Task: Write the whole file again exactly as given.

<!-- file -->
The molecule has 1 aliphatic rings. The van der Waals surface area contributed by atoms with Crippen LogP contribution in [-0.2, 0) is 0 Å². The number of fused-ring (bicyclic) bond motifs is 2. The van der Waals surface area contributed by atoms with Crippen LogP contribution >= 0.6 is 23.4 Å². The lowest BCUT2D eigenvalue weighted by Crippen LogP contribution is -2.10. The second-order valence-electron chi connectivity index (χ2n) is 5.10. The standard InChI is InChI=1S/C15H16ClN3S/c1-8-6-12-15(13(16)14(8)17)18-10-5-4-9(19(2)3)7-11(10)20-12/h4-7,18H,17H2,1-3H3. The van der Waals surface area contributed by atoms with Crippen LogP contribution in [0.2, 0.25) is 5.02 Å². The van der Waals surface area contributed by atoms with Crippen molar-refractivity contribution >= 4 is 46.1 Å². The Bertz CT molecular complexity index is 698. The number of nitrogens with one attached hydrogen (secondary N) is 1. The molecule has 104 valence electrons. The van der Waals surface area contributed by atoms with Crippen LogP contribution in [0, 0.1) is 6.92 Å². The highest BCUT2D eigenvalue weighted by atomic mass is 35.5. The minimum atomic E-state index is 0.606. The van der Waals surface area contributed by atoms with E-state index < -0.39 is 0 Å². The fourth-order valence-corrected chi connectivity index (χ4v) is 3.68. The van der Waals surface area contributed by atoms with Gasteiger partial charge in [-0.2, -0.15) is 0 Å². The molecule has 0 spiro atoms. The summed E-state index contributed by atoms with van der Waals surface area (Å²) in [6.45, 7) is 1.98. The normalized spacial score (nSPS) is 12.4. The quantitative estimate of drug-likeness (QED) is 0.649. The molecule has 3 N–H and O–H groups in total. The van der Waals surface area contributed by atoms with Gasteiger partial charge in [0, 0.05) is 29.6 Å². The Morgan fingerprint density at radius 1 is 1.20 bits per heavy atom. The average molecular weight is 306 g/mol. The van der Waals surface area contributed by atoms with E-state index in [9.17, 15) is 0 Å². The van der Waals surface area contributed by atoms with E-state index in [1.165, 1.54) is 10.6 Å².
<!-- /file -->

The molecule has 1 aliphatic rings. The van der Waals surface area contributed by atoms with Crippen LogP contribution in [-0.2, 0) is 0 Å². The number of fused-ring (bicyclic) bond motifs is 2. The van der Waals surface area contributed by atoms with Crippen LogP contribution >= 0.6 is 23.4 Å². The lowest BCUT2D eigenvalue weighted by Crippen LogP contribution is -2.10. The second-order valence-electron chi connectivity index (χ2n) is 5.10. The standard InChI is InChI=1S/C15H16ClN3S/c1-8-6-12-15(13(16)14(8)17)18-10-5-4-9(19(2)3)7-11(10)20-12/h4-7,18H,17H2,1-3H3. The van der Waals surface area contributed by atoms with Crippen LogP contribution in [0.2, 0.25) is 5.02 Å². The van der Waals surface area contributed by atoms with Crippen molar-refractivity contribution >= 4 is 46.1 Å². The Bertz CT molecular complexity index is 698. The number of nitrogens with one attached hydrogen (secondary N) is 1. The molecule has 104 valence electrons. The van der Waals surface area contributed by atoms with Crippen LogP contribution in [0, 0.1) is 6.92 Å². The highest BCUT2D eigenvalue weighted by atomic mass is 35.5. The minimum atomic E-state index is 0.606. The van der Waals surface area contributed by atoms with E-state index < -0.39 is 0 Å². The fourth-order valence-corrected chi connectivity index (χ4v) is 3.68. The van der Waals surface area contributed by atoms with Gasteiger partial charge in [-0.2, -0.15) is 0 Å². The molecule has 0 spiro atoms. The summed E-state index contributed by atoms with van der Waals surface area (Å²) in [6.45, 7) is 1.98. The normalized spacial score (nSPS) is 12.4. The quantitative estimate of drug-likeness (QED) is 0.649. The molecule has 3 N–H and O–H groups in total. The van der Waals surface area contributed by atoms with Gasteiger partial charge in [0, 0.05) is 29.6 Å². The Morgan fingerprint density at radius 1 is 1.20 bits per heavy atom. The average molecular weight is 306 g/mol. The van der Waals surface area contributed by atoms with E-state index in [9.17, 15) is 0 Å². The van der Waals surface area contributed by atoms with E-state index in [1.165, 1.54) is 10.6 Å².